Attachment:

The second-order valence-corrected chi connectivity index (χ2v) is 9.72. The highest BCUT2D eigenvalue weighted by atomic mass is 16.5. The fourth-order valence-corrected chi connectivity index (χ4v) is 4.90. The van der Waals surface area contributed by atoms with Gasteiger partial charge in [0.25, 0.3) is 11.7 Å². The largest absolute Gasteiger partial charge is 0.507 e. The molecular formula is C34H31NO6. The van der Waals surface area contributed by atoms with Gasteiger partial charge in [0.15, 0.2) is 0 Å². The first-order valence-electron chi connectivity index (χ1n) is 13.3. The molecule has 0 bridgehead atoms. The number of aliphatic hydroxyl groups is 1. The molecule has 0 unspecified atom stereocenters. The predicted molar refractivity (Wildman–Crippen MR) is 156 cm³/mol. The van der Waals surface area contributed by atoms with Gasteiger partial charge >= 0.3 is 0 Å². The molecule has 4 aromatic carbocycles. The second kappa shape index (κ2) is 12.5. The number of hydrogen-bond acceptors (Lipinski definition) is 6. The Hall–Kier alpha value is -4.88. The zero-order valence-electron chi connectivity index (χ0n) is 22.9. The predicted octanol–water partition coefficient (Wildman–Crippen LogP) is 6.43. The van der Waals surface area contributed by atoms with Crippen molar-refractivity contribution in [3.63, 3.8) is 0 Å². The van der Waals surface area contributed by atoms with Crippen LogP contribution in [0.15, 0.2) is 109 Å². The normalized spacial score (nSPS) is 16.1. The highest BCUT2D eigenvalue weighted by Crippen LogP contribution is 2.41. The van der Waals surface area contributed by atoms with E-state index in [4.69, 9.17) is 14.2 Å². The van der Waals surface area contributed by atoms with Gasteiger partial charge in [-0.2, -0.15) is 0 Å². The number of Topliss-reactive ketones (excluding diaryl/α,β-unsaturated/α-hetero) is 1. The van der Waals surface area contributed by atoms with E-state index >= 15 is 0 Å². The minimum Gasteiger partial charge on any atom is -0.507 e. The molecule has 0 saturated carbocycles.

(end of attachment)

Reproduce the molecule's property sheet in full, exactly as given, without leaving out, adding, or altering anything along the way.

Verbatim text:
The second-order valence-corrected chi connectivity index (χ2v) is 9.72. The highest BCUT2D eigenvalue weighted by atomic mass is 16.5. The fourth-order valence-corrected chi connectivity index (χ4v) is 4.90. The van der Waals surface area contributed by atoms with Gasteiger partial charge in [0.25, 0.3) is 11.7 Å². The largest absolute Gasteiger partial charge is 0.507 e. The molecular formula is C34H31NO6. The van der Waals surface area contributed by atoms with Gasteiger partial charge in [0.15, 0.2) is 0 Å². The first-order valence-electron chi connectivity index (χ1n) is 13.3. The molecule has 0 bridgehead atoms. The number of aliphatic hydroxyl groups is 1. The molecule has 0 unspecified atom stereocenters. The predicted molar refractivity (Wildman–Crippen MR) is 156 cm³/mol. The van der Waals surface area contributed by atoms with Gasteiger partial charge >= 0.3 is 0 Å². The molecule has 4 aromatic carbocycles. The second kappa shape index (κ2) is 12.5. The number of hydrogen-bond acceptors (Lipinski definition) is 6. The Hall–Kier alpha value is -4.88. The zero-order valence-electron chi connectivity index (χ0n) is 22.9. The predicted octanol–water partition coefficient (Wildman–Crippen LogP) is 6.43. The van der Waals surface area contributed by atoms with Crippen molar-refractivity contribution in [3.63, 3.8) is 0 Å². The van der Waals surface area contributed by atoms with Crippen LogP contribution in [0.15, 0.2) is 109 Å². The normalized spacial score (nSPS) is 16.1. The highest BCUT2D eigenvalue weighted by Crippen LogP contribution is 2.41. The van der Waals surface area contributed by atoms with E-state index in [4.69, 9.17) is 14.2 Å². The van der Waals surface area contributed by atoms with Gasteiger partial charge in [-0.2, -0.15) is 0 Å². The number of Topliss-reactive ketones (excluding diaryl/α,β-unsaturated/α-hetero) is 1. The van der Waals surface area contributed by atoms with E-state index >= 15 is 0 Å². The minimum Gasteiger partial charge on any atom is -0.507 e. The molecule has 0 saturated carbocycles.